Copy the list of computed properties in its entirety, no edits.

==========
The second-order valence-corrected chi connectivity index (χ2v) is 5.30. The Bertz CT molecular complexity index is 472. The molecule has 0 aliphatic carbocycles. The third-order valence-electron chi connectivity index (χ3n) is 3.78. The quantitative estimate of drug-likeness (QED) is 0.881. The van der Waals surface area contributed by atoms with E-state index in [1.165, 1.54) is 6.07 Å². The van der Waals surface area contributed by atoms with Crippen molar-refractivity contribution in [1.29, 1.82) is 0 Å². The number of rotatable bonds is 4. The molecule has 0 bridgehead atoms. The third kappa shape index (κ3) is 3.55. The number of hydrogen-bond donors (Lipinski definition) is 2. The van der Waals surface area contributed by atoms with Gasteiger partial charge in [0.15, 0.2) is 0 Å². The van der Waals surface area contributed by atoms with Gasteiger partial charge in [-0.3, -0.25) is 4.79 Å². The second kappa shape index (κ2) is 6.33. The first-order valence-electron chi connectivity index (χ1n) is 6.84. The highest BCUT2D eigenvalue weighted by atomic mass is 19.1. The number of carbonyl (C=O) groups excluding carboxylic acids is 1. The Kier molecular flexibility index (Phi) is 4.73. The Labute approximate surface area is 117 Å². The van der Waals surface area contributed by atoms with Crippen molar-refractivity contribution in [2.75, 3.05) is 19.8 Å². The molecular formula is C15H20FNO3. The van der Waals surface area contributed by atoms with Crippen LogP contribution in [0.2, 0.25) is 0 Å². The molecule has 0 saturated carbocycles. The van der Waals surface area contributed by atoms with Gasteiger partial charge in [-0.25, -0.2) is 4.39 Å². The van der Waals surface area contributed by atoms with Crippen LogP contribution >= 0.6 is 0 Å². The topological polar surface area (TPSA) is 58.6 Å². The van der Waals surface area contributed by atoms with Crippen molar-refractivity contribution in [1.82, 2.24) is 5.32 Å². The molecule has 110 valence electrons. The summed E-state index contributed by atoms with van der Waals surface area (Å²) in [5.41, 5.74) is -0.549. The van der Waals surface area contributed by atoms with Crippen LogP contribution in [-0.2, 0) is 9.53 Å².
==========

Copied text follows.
The second-order valence-corrected chi connectivity index (χ2v) is 5.30. The Bertz CT molecular complexity index is 472. The molecule has 0 aliphatic carbocycles. The third-order valence-electron chi connectivity index (χ3n) is 3.78. The quantitative estimate of drug-likeness (QED) is 0.881. The van der Waals surface area contributed by atoms with E-state index in [1.165, 1.54) is 6.07 Å². The van der Waals surface area contributed by atoms with Crippen molar-refractivity contribution in [1.29, 1.82) is 0 Å². The number of rotatable bonds is 4. The molecule has 0 bridgehead atoms. The third kappa shape index (κ3) is 3.55. The number of hydrogen-bond donors (Lipinski definition) is 2. The van der Waals surface area contributed by atoms with Gasteiger partial charge in [0.15, 0.2) is 0 Å². The van der Waals surface area contributed by atoms with Gasteiger partial charge in [-0.3, -0.25) is 4.79 Å². The second kappa shape index (κ2) is 6.33. The first-order valence-electron chi connectivity index (χ1n) is 6.84. The highest BCUT2D eigenvalue weighted by atomic mass is 19.1. The number of carbonyl (C=O) groups excluding carboxylic acids is 1. The Kier molecular flexibility index (Phi) is 4.73. The Labute approximate surface area is 117 Å². The van der Waals surface area contributed by atoms with Crippen molar-refractivity contribution in [2.75, 3.05) is 19.8 Å². The molecular formula is C15H20FNO3. The van der Waals surface area contributed by atoms with Crippen LogP contribution in [0.2, 0.25) is 0 Å². The molecule has 0 saturated carbocycles. The van der Waals surface area contributed by atoms with Gasteiger partial charge in [-0.25, -0.2) is 4.39 Å². The van der Waals surface area contributed by atoms with Crippen LogP contribution >= 0.6 is 0 Å². The topological polar surface area (TPSA) is 58.6 Å². The van der Waals surface area contributed by atoms with Crippen molar-refractivity contribution in [1.82, 2.24) is 5.32 Å². The molecule has 110 valence electrons. The summed E-state index contributed by atoms with van der Waals surface area (Å²) in [5.41, 5.74) is -0.549. The van der Waals surface area contributed by atoms with Crippen LogP contribution in [-0.2, 0) is 9.53 Å².